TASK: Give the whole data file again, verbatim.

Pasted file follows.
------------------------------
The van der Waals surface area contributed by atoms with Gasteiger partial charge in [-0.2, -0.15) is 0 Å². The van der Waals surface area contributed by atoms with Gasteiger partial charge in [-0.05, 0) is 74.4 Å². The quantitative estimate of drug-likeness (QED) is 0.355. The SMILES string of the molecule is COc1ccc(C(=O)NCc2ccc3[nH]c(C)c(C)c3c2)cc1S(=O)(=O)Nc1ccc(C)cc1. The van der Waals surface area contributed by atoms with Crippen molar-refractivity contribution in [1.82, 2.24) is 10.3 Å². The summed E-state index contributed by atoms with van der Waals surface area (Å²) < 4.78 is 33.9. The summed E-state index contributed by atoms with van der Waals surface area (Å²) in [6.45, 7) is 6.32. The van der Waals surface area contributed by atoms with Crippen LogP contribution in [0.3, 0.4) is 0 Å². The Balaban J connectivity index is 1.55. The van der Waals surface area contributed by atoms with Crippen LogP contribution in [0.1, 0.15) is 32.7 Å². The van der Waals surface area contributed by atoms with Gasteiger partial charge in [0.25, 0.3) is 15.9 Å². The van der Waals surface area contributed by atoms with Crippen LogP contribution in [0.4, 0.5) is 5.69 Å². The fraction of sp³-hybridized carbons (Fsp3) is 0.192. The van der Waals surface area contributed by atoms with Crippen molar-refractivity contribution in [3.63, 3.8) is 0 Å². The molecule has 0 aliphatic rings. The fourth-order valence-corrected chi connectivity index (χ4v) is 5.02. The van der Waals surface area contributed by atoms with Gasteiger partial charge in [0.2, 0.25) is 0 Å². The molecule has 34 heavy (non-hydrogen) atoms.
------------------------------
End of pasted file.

The van der Waals surface area contributed by atoms with Gasteiger partial charge in [-0.2, -0.15) is 0 Å². The van der Waals surface area contributed by atoms with Gasteiger partial charge in [-0.05, 0) is 74.4 Å². The quantitative estimate of drug-likeness (QED) is 0.355. The SMILES string of the molecule is COc1ccc(C(=O)NCc2ccc3[nH]c(C)c(C)c3c2)cc1S(=O)(=O)Nc1ccc(C)cc1. The van der Waals surface area contributed by atoms with Crippen molar-refractivity contribution in [1.82, 2.24) is 10.3 Å². The summed E-state index contributed by atoms with van der Waals surface area (Å²) < 4.78 is 33.9. The summed E-state index contributed by atoms with van der Waals surface area (Å²) in [6.45, 7) is 6.32. The van der Waals surface area contributed by atoms with Crippen LogP contribution in [0.3, 0.4) is 0 Å². The Balaban J connectivity index is 1.55. The van der Waals surface area contributed by atoms with Crippen LogP contribution in [0.1, 0.15) is 32.7 Å². The van der Waals surface area contributed by atoms with Gasteiger partial charge in [0.25, 0.3) is 15.9 Å². The van der Waals surface area contributed by atoms with Crippen LogP contribution in [0.4, 0.5) is 5.69 Å². The fraction of sp³-hybridized carbons (Fsp3) is 0.192. The van der Waals surface area contributed by atoms with Crippen molar-refractivity contribution in [3.63, 3.8) is 0 Å². The molecule has 0 aliphatic rings. The fourth-order valence-corrected chi connectivity index (χ4v) is 5.02. The van der Waals surface area contributed by atoms with Gasteiger partial charge in [0.2, 0.25) is 0 Å². The molecule has 34 heavy (non-hydrogen) atoms.